In some implementations of the composite panel, the resistance heater includes a first ink layer printed onto the first layer and a second ink layer printed onto the first ink layer. The first ink layer is made from a first ink and the second ink layer is made from a second ink different than the first ink. The first ink may be an electrically conductive ink and the second ink may be a switching-type positive temperature coefficient ink.

In certain implementations of the composite panel, the first layer, resistance heater, and second layer together form a sandwich panel. The sandwich panel can have a non-planar shape. Further, the first layer, resistance heater, and second layer can be flexible.

According to some implementations, the composite panel is a sandwich panel that includes a plurality of plies. The first layer includes a first ply of the plurality of plies, the resistance heater includes at least a second ply of the plurality of plies, and the second layer includes a third ply of the plurality of plies. At least one of the first ply and third ply includes a decorative laminate ply.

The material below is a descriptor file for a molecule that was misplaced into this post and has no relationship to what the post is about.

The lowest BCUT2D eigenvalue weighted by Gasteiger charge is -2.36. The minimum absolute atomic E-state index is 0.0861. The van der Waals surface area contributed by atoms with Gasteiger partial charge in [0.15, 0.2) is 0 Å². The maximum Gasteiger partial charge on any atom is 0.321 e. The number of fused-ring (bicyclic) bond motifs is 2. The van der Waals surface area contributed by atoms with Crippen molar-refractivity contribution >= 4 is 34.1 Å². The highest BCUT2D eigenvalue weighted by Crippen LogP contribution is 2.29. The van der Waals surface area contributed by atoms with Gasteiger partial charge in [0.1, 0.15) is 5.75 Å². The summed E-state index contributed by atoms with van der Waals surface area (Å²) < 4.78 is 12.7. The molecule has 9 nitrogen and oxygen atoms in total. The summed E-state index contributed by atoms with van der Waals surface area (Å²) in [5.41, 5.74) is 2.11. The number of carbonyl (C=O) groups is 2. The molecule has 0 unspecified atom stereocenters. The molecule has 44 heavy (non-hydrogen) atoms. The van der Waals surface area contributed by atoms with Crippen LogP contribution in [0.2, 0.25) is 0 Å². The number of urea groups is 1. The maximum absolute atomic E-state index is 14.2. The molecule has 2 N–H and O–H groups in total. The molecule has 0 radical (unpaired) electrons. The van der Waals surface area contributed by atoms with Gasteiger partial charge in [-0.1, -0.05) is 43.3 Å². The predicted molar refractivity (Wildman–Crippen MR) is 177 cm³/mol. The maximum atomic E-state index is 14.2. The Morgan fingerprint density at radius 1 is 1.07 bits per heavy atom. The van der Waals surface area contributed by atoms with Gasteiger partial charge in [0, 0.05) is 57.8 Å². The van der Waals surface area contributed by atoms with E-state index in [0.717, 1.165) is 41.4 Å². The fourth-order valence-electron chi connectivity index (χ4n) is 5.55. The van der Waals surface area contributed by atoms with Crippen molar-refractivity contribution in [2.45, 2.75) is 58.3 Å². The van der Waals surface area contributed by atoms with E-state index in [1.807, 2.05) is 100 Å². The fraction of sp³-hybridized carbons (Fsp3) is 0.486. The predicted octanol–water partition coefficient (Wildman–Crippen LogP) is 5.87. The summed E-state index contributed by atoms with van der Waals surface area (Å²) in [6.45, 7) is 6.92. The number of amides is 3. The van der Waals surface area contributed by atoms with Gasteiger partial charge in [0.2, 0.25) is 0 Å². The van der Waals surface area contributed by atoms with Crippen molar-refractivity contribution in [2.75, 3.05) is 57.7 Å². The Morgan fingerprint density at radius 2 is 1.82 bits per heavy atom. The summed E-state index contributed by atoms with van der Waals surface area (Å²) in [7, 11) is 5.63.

In another embodiment, a vehicle includes a panel with a plurality of plies. The plurality of plies includes a first ply made from an electrically non-conductive material, a second ply applied onto the first ply and made from an electrically conductive ink, and a third ply applied onto the second ply and made from a switching-type positive temperature coefficient ink. The vehicle also includes at least two electrically conductive contacts coupled to the second ply. Additionally, the vehicle includes an electrical power source coupled to the at least two electrically conductive contacts. The electrical power source supplies power to the second ply via the at least two electrically conductive contacts.

According to some implementations of the vehicle, the electrical power source supplies a constant voltage to the second ply at or above an equilibrium voltage corresponding to an equilibrium temperature of the third ply.

In certain implementations of the vehicle, the plurality of plies has a contoured shape. The plurality of plies can include a fourth ply applied onto the third ply and made from an electrically non-conductive material. The first ply and fourth ply may sandwich the second ply and third ply. In one implementation, at least one of the plurality of plies includes a decorative laminate ply.

According to yet another embodiment, a method of making a composite panel includes providing a first electrically non-conductive layer and printing a resistance heater onto the first electrically non-conductive layer. The method also includes applying a second electrically non-conductive layer onto the resistance heater to form the composite panel.